With the next bank showing little signs of life on the side imager, we motored up to the next stretch to find even more barren ground with little signs of bait and fish. With the tide beginning to push in, we knew this was going to be the peak bite period, so we opted to head back to the same bank which produced the jacks and fish it again, as it still showed plenty of bait and fish. This time I was a little kinder and lent Drew a red gold-headed Vibelicious whilst I opted for the larger 125mm 30 gram version to try and entice something a bit larger and more silver than the 40cm jacks I had extracted earlier. First cast and I thought I was about to have a mutiny on my hands when my rod loaded on the second hop, however, when a grunting catfish made its way to the boat it didn’t seem so bad. Thankfully Drew was next on the board with a solid cod and then a queenfish which had us thinking barra. We didn’t have to think long before Drew’s red gold head Vibelicious was snaffled by a solid barramundi which quickly eliminated all his grumpiness after its first jump. I had a feeling that the red gold head colour would entice a barra, as it had been pinning quite a few freshwater barramundi during recent kayak trips. At this point I was starting to feel a little left out, so I returned to the 100mm size and, sure enough, a pale white jack found the VMC spark point trebles, once again creaming the lure head-on. It really pushed the point home that imitating the size and profile of the surrounding bait is really important and even the smallest of differences can sometimes be all it takes to make a trip successful. I finally did manage a fish on the 125mm and whilst it was only a flathead, at 82cm it was an absolute monster and close to my personal best. In fact, I began testing these vibes during the cooler months and the number of large flathead which scoffed them down was pretty impressive. I attributed much of this to the fact that this was a dominant time of year for big flatties, however, even through the warmer month of September this softy has continued to pin some very large crocs.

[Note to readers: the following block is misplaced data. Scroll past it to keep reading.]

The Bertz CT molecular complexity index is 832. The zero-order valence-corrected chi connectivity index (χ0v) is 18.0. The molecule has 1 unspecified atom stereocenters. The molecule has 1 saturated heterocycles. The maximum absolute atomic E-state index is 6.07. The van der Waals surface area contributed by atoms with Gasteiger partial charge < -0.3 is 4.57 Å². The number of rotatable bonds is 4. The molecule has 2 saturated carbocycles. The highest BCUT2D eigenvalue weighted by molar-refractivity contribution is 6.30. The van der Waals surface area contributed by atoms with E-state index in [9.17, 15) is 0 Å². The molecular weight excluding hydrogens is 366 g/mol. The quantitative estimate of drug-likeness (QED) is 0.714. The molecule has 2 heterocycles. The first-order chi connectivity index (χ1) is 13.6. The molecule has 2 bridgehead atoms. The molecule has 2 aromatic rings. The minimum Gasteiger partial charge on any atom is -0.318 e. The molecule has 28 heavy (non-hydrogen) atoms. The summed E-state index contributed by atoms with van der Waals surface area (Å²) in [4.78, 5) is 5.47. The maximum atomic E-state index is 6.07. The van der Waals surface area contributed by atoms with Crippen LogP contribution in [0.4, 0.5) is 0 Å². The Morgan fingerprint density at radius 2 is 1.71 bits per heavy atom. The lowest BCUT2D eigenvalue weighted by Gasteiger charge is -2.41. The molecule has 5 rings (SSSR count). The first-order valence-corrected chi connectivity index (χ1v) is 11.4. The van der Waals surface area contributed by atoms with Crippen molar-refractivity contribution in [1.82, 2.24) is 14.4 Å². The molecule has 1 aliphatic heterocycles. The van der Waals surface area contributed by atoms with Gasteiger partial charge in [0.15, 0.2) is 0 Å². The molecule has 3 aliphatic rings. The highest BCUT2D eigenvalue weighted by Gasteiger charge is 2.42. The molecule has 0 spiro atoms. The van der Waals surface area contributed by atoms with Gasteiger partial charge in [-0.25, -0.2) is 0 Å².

Whilst there are plenty of excellent soft vibes on the market, the Samaki Vibelicious’s tight shimmer baitfish action is what defines this soft vibe from the rest. It’s also built north Queensland tough with 10X plastic construction, premium Japanese through wire construction and, most importantly, with 4X VMC Spark Point hooks there is little need to get the split ring pliers out for these lures. In the two months of solid testing I have yet to tear a wire or even have the wire begin to rust, which is a common case for many other vibes on the market. The plastic doesn’t fall away from the body either and the whole construction is very tidy.
The Samaki Vibelicious is a sturdy and effective soft vibe and the 125mm version would be just as at home being flicked around inshore reefs for trout and fingermark as it would be for jacks and barra. The other important point to note is that it offers plenty of versatility in retrieval. Like most vibes, it works on the drop and through a series of hops and rips; however, the Samaki also works well on a slow roll which is great news for barra fishermen.

The Wrap
Retails : $19.95
Colours: Comes in 12 colours. Favourites: for barra the red gold head is awesome and for jacks the chartreuse pink head and silver glitter work a treat.
Sizes: 100mm/20 grams or 125mm/30Grams
Scent: none
Construction: Built super tough. 10X super stretch plastic means teeth won’t bother this softy and with 4X VMC hooks and through-wire construction they can take plenty of punishment.
Interesting fact: This soft plastic seems to be very effective on large flathead.